Under Trump, the United States had theoretically secured 700 million doses of vaccine. However, 400 of that was for the AstraZeneca and Novavax vaccines still not available in the United States and 100 was for the Sanofi vaccine, which now appears to be a bust after failing to reach desired levels of immune response. Factor that out, and the U.S. still controls:
- 300 million Pfizer
- 300 million Moderna
- 300 million AstraZeneca
- 200 million Johnson & Johnson
- 100 million Novovax
That’s 1.2 billion doses of vaccine. Some of them take two doses per person, but it should still be enough for 750 million people—more than twice the whole population of the United States. Children included.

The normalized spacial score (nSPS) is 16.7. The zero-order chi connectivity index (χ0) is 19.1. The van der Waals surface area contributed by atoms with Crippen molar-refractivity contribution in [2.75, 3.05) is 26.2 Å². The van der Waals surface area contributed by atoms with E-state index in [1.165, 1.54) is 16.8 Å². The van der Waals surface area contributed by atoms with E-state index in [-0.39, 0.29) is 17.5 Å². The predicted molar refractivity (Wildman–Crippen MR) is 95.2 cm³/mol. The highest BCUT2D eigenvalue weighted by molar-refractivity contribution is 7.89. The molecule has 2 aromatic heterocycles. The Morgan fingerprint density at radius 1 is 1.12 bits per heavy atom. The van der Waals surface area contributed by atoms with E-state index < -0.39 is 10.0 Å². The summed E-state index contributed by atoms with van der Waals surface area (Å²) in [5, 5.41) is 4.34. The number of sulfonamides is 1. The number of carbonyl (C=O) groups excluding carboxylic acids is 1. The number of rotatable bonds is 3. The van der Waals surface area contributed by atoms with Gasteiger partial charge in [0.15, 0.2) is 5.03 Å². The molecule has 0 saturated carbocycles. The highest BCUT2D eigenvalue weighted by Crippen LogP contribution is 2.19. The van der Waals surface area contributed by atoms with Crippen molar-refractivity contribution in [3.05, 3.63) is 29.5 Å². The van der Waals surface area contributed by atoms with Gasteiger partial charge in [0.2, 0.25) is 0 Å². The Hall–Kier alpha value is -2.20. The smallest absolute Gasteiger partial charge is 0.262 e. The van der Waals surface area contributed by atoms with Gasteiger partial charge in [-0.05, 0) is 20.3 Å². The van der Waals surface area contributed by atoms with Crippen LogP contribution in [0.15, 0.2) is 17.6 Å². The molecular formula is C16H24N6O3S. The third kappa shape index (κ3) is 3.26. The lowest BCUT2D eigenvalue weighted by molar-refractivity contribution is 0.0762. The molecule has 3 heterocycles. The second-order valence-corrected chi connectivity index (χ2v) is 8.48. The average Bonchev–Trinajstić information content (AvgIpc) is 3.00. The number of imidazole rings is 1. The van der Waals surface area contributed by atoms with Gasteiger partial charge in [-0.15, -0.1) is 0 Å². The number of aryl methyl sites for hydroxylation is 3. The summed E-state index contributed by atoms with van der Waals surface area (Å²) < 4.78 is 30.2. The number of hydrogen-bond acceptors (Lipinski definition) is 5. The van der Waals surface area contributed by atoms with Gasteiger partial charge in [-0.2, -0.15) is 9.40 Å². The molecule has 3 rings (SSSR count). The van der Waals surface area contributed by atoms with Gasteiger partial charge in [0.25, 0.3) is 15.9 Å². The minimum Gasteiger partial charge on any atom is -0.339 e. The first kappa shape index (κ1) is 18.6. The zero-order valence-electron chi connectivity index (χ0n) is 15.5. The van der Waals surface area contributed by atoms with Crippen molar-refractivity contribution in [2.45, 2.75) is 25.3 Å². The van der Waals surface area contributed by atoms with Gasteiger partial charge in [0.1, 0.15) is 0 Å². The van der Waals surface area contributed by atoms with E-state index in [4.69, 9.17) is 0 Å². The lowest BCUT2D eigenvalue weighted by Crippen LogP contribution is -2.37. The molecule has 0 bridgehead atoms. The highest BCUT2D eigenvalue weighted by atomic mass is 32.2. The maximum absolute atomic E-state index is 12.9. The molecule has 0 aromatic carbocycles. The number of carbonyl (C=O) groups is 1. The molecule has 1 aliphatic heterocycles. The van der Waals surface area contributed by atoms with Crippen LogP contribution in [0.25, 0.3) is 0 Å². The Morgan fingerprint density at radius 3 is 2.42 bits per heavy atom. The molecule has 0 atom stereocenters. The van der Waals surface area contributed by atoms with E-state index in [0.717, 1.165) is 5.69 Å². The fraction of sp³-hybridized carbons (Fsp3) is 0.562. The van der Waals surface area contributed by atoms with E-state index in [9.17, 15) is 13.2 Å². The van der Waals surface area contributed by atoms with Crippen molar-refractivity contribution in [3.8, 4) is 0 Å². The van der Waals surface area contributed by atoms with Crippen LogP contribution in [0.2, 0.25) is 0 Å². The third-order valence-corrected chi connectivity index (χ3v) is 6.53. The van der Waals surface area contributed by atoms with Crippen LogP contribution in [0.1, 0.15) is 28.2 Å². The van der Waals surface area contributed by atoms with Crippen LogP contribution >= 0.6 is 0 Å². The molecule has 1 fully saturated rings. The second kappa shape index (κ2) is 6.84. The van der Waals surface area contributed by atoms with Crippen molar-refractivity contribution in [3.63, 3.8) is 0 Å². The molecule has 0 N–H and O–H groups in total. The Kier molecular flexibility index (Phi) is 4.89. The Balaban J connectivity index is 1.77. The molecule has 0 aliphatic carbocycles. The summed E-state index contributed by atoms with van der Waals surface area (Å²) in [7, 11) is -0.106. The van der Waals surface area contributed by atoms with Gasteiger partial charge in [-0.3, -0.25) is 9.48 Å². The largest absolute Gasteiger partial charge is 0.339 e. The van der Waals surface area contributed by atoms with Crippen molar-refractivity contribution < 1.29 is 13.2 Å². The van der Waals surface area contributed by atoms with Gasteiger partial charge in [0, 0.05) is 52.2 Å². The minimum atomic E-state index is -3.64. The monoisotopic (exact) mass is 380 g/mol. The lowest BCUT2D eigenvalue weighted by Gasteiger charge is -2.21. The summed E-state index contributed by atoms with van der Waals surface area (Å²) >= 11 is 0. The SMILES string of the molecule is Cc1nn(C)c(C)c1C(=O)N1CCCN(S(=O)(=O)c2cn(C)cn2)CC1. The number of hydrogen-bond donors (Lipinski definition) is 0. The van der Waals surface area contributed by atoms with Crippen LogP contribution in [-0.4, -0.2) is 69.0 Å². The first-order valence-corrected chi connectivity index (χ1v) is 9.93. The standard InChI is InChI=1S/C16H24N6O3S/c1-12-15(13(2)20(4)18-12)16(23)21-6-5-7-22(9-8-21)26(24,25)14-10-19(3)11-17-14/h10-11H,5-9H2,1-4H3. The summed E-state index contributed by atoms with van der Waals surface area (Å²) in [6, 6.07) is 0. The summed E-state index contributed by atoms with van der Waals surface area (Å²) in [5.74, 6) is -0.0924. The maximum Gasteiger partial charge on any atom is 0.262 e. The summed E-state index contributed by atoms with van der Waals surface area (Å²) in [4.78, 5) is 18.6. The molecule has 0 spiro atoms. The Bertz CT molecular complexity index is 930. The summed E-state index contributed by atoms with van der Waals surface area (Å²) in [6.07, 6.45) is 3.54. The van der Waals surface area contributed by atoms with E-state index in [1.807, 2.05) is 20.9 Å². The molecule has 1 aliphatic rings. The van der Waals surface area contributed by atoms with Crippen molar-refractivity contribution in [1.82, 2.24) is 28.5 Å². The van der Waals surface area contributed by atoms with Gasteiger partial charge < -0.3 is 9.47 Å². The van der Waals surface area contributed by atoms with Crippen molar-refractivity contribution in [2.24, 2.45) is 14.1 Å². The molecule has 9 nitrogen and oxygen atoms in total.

Making these big purchases up front, and adding millions more doses even when there were theoretically “enough” made sense because the goal was to get as much vaccine coming as quickly as possible. But there’s no doubt that when all the smoke clears, the United States will have a big vaccine surplus.
The obvious thing to do with all that extra vaccine is to give it away. As we’re already seeing with the Indian variant, and U.K. variant, and South African variant, and Brazilian variant, the more countries that have an ongoing COVID-19 epidemic, the more likely it is for more contagious, more vaccine-evasive versions to pop up. Without an effort to vaccinate the world, COVID-19 will likely become an endemic disease in many nations, and an ongoing problem for everyone.
But, as Vanity Fair reports, there’s an issue.
The Biden administration definitely understands both the health and political benefits that could come from “vaccine diplomacy.” Not only would handing out big packages of vaccine help to protect the U.S. from a resurgent pandemic, it could go a long way to mending relationships torn apart under Trump.
Only, well, this …